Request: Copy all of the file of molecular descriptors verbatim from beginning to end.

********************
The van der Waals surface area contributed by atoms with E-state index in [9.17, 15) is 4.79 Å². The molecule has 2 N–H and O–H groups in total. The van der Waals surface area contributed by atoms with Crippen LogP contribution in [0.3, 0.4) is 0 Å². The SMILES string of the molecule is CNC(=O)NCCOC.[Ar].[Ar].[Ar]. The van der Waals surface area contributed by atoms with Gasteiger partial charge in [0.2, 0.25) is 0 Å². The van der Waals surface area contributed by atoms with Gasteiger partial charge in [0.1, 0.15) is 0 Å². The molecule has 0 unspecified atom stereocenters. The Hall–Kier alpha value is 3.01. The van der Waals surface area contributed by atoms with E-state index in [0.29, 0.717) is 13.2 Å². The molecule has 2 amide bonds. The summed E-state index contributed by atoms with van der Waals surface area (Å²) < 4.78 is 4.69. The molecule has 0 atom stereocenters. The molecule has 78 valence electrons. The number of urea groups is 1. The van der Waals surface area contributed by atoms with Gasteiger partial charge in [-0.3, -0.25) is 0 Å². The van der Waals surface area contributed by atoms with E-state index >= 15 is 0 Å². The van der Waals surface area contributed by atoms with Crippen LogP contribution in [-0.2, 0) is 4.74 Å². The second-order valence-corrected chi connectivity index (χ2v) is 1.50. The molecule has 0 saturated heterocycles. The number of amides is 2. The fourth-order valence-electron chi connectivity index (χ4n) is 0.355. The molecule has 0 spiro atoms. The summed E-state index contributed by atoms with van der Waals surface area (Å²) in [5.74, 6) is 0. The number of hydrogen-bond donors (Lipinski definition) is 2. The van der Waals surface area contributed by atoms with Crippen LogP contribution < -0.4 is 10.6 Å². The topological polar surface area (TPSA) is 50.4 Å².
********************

The van der Waals surface area contributed by atoms with E-state index in [9.17, 15) is 4.79 Å². The molecule has 2 N–H and O–H groups in total. The van der Waals surface area contributed by atoms with Crippen LogP contribution in [0.3, 0.4) is 0 Å². The SMILES string of the molecule is CNC(=O)NCCOC.[Ar].[Ar].[Ar]. The van der Waals surface area contributed by atoms with Gasteiger partial charge in [0.2, 0.25) is 0 Å². The van der Waals surface area contributed by atoms with Gasteiger partial charge in [0.1, 0.15) is 0 Å². The molecule has 0 unspecified atom stereocenters. The Hall–Kier alpha value is 3.01. The van der Waals surface area contributed by atoms with E-state index in [0.29, 0.717) is 13.2 Å². The molecule has 2 amide bonds. The summed E-state index contributed by atoms with van der Waals surface area (Å²) < 4.78 is 4.69. The molecule has 0 atom stereocenters. The molecule has 78 valence electrons. The number of urea groups is 1. The van der Waals surface area contributed by atoms with Gasteiger partial charge in [-0.3, -0.25) is 0 Å². The van der Waals surface area contributed by atoms with E-state index >= 15 is 0 Å². The van der Waals surface area contributed by atoms with Crippen LogP contribution in [-0.2, 0) is 4.74 Å². The second-order valence-corrected chi connectivity index (χ2v) is 1.50. The molecule has 0 saturated heterocycles. The number of amides is 2. The fourth-order valence-electron chi connectivity index (χ4n) is 0.355. The molecule has 0 spiro atoms. The summed E-state index contributed by atoms with van der Waals surface area (Å²) in [5.74, 6) is 0. The number of hydrogen-bond donors (Lipinski definition) is 2. The van der Waals surface area contributed by atoms with Crippen LogP contribution < -0.4 is 10.6 Å². The topological polar surface area (TPSA) is 50.4 Å².